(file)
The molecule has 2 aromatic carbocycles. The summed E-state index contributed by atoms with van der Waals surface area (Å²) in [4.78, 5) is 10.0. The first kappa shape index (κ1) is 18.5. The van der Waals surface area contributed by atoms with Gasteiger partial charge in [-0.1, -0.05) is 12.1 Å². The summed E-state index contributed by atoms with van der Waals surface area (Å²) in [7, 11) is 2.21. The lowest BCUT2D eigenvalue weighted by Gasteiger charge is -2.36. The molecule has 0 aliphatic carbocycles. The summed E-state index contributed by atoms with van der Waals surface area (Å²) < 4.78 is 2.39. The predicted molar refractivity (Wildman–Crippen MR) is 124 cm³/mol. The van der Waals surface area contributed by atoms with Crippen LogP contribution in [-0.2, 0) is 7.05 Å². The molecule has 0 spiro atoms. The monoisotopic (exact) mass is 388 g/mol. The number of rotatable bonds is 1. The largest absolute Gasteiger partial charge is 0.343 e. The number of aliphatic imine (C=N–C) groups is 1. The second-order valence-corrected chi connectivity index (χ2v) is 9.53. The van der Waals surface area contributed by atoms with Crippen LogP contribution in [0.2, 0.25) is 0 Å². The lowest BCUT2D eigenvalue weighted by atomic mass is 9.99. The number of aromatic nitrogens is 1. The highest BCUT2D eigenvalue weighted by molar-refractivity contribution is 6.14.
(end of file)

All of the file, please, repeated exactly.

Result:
The molecule has 2 aromatic carbocycles. The summed E-state index contributed by atoms with van der Waals surface area (Å²) in [4.78, 5) is 10.0. The first kappa shape index (κ1) is 18.5. The van der Waals surface area contributed by atoms with Gasteiger partial charge in [-0.1, -0.05) is 12.1 Å². The summed E-state index contributed by atoms with van der Waals surface area (Å²) in [7, 11) is 2.21. The lowest BCUT2D eigenvalue weighted by Gasteiger charge is -2.36. The molecule has 0 aliphatic carbocycles. The summed E-state index contributed by atoms with van der Waals surface area (Å²) < 4.78 is 2.39. The predicted molar refractivity (Wildman–Crippen MR) is 124 cm³/mol. The van der Waals surface area contributed by atoms with Crippen LogP contribution in [-0.2, 0) is 7.05 Å². The molecule has 0 spiro atoms. The monoisotopic (exact) mass is 388 g/mol. The number of rotatable bonds is 1. The largest absolute Gasteiger partial charge is 0.343 e. The number of aliphatic imine (C=N–C) groups is 1. The second-order valence-corrected chi connectivity index (χ2v) is 9.53. The van der Waals surface area contributed by atoms with Crippen LogP contribution in [0.2, 0.25) is 0 Å². The lowest BCUT2D eigenvalue weighted by atomic mass is 9.99. The number of aromatic nitrogens is 1. The highest BCUT2D eigenvalue weighted by molar-refractivity contribution is 6.14.